Hugh Frederick Moodie EM

b. 1870 Wallsend, New South Wales. d. 01/09/1923 Bellbird Colliery, New South Wales.

DATE OF EM ACTION: 01/09/1923 Bellbird Colliery, New South Wales.

Hugh F Moodie EM

Hugh was the fourth of seven children born to William and Sarah Augusta Moodie (nee Davey). He could have been born in either Wallsend or Plattsburg, both New South Wales. His father died suddenly in 1895, and in 1901, Hugh married Emma Mounter in Waratah, New South Wales. Hugh and Emma would have two sons, William and Frederick. Tragically, William died aged just 1 in 1908, just prior to the birth of his younger brother. Following Hugh’s death at Bellbird Colliery, he was buried in Sandgate Cemetery, Newcastle, New South Wales in the family plot.



The fire started just after the afternoon shift had commenced work. Moodie, a deputy on the afternoon shift, entered the mine about 1 p.m. and was proceeding to his work when he met the day-shift deputies returning, who reported that all was in order. He continued on his way but soon encountered dense smoke. He went back to the day-shift deputies, told them what he had found and then went forward alone to try to rescue his men. He was an experienced deputy and must have been fully aware of the risk he was taking. He was not seen alive again, but when the mine was re-opened his body was found in a position which showed that he must have travelled over a thousand yards in his efforts to save the men.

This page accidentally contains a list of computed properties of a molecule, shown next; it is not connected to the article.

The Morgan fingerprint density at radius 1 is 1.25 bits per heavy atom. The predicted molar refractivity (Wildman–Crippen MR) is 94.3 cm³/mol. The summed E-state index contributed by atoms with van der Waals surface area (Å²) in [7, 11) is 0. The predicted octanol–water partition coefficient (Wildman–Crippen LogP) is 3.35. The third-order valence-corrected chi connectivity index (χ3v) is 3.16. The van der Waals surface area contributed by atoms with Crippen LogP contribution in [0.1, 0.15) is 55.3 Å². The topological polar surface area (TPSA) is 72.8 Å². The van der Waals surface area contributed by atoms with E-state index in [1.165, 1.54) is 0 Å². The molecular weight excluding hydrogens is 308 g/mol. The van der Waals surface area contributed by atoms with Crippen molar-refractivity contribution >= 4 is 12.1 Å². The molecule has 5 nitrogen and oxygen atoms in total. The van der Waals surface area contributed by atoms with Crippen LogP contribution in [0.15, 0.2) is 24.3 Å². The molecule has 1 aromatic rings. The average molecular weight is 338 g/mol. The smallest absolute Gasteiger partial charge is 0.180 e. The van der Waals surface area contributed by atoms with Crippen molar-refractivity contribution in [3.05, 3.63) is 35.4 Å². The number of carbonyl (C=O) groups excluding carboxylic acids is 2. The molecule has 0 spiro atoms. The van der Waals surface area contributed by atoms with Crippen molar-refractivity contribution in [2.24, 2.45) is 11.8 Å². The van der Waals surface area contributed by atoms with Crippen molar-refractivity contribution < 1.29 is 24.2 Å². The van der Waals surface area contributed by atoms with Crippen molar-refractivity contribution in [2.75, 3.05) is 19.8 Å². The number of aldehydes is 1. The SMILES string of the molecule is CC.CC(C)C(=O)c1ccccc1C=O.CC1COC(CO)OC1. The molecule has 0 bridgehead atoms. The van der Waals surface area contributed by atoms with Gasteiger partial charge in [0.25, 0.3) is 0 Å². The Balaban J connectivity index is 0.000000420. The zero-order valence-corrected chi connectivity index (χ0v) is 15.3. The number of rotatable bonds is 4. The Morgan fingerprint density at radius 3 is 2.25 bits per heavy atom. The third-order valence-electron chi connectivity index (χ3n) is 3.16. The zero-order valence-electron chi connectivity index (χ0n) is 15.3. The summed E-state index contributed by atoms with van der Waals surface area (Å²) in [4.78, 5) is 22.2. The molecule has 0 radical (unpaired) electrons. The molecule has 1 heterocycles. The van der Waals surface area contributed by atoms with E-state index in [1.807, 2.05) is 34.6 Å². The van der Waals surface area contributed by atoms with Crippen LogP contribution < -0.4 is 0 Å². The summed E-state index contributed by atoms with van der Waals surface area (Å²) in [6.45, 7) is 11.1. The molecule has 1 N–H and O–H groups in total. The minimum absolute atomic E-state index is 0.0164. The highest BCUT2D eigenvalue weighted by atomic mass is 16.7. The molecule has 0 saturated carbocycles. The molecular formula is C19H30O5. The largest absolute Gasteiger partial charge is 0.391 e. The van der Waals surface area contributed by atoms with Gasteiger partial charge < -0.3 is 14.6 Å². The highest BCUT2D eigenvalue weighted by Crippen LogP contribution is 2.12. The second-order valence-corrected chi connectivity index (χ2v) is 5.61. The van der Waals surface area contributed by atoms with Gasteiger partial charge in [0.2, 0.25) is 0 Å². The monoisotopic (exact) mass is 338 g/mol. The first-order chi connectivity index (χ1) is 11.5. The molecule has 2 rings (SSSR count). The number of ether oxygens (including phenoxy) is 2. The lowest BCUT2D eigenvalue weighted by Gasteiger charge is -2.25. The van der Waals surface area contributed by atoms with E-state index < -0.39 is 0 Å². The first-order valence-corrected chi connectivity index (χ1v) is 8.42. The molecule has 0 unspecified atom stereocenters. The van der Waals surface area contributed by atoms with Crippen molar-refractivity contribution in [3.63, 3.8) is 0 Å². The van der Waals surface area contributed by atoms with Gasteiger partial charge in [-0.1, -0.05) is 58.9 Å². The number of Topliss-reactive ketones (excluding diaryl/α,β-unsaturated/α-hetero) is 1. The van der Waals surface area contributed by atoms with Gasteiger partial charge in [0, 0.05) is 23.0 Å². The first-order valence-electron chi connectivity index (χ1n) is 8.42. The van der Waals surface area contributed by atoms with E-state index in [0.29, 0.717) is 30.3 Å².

At about 2.30 p.m., on the same day Brown and other volunteers from neighbouring collieries entered the mine on rescue work. They found two men, one of whom it was thought might be alive, but the air was so bad that the rescuers were forced to retreat. After two further attempts Brown was successful in reaching the bodies and spent twenty minutes in a vain attempt at resuscitation. He then, accompanied by another man, pushed on but was driven back by foul air and returned to the surface to organise rescue parties. He descended with one party, recovered four bodies and took them safely to the surface. He then descended for the third time and penetrated to the most forward point then reached, when an explosion occurred. Brown was seriously affected by the fumes and urged his companions to leave him and go on. His companions tried to help him, but in response to his urgent entreaties finally left him lying in the tunnel where his body was afterwards discovered.